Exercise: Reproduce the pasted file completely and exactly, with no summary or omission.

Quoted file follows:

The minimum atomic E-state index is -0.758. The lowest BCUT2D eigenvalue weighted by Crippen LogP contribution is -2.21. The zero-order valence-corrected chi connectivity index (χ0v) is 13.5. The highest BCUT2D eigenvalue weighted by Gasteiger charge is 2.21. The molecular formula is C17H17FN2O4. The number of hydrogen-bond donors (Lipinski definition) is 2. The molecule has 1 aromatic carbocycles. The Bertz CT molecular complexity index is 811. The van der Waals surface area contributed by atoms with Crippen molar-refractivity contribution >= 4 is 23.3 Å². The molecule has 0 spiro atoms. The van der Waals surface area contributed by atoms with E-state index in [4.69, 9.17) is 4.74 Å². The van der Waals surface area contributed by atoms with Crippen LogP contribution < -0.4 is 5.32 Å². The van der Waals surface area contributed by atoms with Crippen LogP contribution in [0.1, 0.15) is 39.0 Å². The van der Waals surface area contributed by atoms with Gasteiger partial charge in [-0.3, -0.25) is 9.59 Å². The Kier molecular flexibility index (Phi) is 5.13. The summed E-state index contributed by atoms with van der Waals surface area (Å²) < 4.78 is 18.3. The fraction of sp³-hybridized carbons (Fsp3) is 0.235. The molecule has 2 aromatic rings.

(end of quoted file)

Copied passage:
The minimum atomic E-state index is -0.758. The lowest BCUT2D eigenvalue weighted by Crippen LogP contribution is -2.21. The zero-order valence-corrected chi connectivity index (χ0v) is 13.5. The highest BCUT2D eigenvalue weighted by Gasteiger charge is 2.21. The molecular formula is C17H17FN2O4. The number of hydrogen-bond donors (Lipinski definition) is 2. The molecule has 1 aromatic carbocycles. The Bertz CT molecular complexity index is 811. The van der Waals surface area contributed by atoms with Crippen molar-refractivity contribution >= 4 is 23.3 Å². The molecule has 0 spiro atoms. The van der Waals surface area contributed by atoms with E-state index in [4.69, 9.17) is 4.74 Å². The van der Waals surface area contributed by atoms with Crippen LogP contribution < -0.4 is 5.32 Å². The van der Waals surface area contributed by atoms with Crippen LogP contribution in [0.1, 0.15) is 39.0 Å². The van der Waals surface area contributed by atoms with Gasteiger partial charge in [-0.3, -0.25) is 9.59 Å². The Kier molecular flexibility index (Phi) is 5.13. The summed E-state index contributed by atoms with van der Waals surface area (Å²) < 4.78 is 18.3. The fraction of sp³-hybridized carbons (Fsp3) is 0.235. The molecule has 2 aromatic rings.